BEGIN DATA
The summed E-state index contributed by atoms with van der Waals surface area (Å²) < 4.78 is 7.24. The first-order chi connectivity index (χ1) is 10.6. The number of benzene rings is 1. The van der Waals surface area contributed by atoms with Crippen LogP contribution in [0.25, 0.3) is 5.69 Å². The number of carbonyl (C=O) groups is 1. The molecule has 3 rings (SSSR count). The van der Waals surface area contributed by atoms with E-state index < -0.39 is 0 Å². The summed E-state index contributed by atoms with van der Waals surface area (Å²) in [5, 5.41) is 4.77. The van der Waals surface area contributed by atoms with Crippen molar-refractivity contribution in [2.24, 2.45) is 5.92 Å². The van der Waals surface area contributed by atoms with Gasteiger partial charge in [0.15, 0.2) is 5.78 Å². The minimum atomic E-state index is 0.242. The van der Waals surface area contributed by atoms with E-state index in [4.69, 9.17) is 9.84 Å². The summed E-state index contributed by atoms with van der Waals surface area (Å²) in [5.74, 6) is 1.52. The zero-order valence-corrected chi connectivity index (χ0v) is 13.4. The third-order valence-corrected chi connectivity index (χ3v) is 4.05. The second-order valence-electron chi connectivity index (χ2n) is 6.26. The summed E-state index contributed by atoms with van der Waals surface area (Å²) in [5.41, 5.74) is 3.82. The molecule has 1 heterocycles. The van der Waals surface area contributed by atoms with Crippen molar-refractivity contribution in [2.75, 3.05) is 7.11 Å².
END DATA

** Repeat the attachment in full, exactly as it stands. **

The summed E-state index contributed by atoms with van der Waals surface area (Å²) < 4.78 is 7.24. The first-order chi connectivity index (χ1) is 10.6. The number of benzene rings is 1. The van der Waals surface area contributed by atoms with Crippen LogP contribution in [0.25, 0.3) is 5.69 Å². The number of carbonyl (C=O) groups is 1. The molecule has 3 rings (SSSR count). The van der Waals surface area contributed by atoms with E-state index < -0.39 is 0 Å². The summed E-state index contributed by atoms with van der Waals surface area (Å²) in [5, 5.41) is 4.77. The van der Waals surface area contributed by atoms with Crippen molar-refractivity contribution in [2.24, 2.45) is 5.92 Å². The van der Waals surface area contributed by atoms with Gasteiger partial charge in [0.15, 0.2) is 5.78 Å². The minimum atomic E-state index is 0.242. The van der Waals surface area contributed by atoms with E-state index in [4.69, 9.17) is 9.84 Å². The summed E-state index contributed by atoms with van der Waals surface area (Å²) in [5.74, 6) is 1.52. The zero-order valence-corrected chi connectivity index (χ0v) is 13.4. The third-order valence-corrected chi connectivity index (χ3v) is 4.05. The second-order valence-electron chi connectivity index (χ2n) is 6.26. The summed E-state index contributed by atoms with van der Waals surface area (Å²) in [5.41, 5.74) is 3.82. The molecule has 1 heterocycles. The van der Waals surface area contributed by atoms with Crippen molar-refractivity contribution in [2.75, 3.05) is 7.11 Å².